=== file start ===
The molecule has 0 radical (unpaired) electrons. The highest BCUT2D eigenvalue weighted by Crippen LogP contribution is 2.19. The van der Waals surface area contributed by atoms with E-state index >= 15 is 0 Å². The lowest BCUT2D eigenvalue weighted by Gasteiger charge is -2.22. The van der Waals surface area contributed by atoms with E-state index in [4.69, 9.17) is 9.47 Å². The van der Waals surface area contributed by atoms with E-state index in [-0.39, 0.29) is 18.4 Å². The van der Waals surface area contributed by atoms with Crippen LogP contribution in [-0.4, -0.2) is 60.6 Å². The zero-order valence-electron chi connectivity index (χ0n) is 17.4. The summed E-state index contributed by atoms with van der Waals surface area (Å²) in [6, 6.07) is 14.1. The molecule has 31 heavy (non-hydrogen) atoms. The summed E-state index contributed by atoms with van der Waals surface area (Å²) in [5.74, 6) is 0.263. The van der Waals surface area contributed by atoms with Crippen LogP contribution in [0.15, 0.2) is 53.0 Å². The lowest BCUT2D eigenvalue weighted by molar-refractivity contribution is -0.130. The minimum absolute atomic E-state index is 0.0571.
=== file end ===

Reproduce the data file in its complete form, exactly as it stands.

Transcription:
The molecule has 0 radical (unpaired) electrons. The highest BCUT2D eigenvalue weighted by Crippen LogP contribution is 2.19. The van der Waals surface area contributed by atoms with E-state index >= 15 is 0 Å². The lowest BCUT2D eigenvalue weighted by Gasteiger charge is -2.22. The van der Waals surface area contributed by atoms with E-state index in [4.69, 9.17) is 9.47 Å². The van der Waals surface area contributed by atoms with E-state index in [-0.39, 0.29) is 18.4 Å². The van der Waals surface area contributed by atoms with Crippen LogP contribution in [-0.4, -0.2) is 60.6 Å². The zero-order valence-electron chi connectivity index (χ0n) is 17.4. The summed E-state index contributed by atoms with van der Waals surface area (Å²) in [6, 6.07) is 14.1. The molecule has 31 heavy (non-hydrogen) atoms. The summed E-state index contributed by atoms with van der Waals surface area (Å²) in [5.74, 6) is 0.263. The van der Waals surface area contributed by atoms with Crippen LogP contribution in [0.15, 0.2) is 53.0 Å². The lowest BCUT2D eigenvalue weighted by molar-refractivity contribution is -0.130. The minimum absolute atomic E-state index is 0.0571.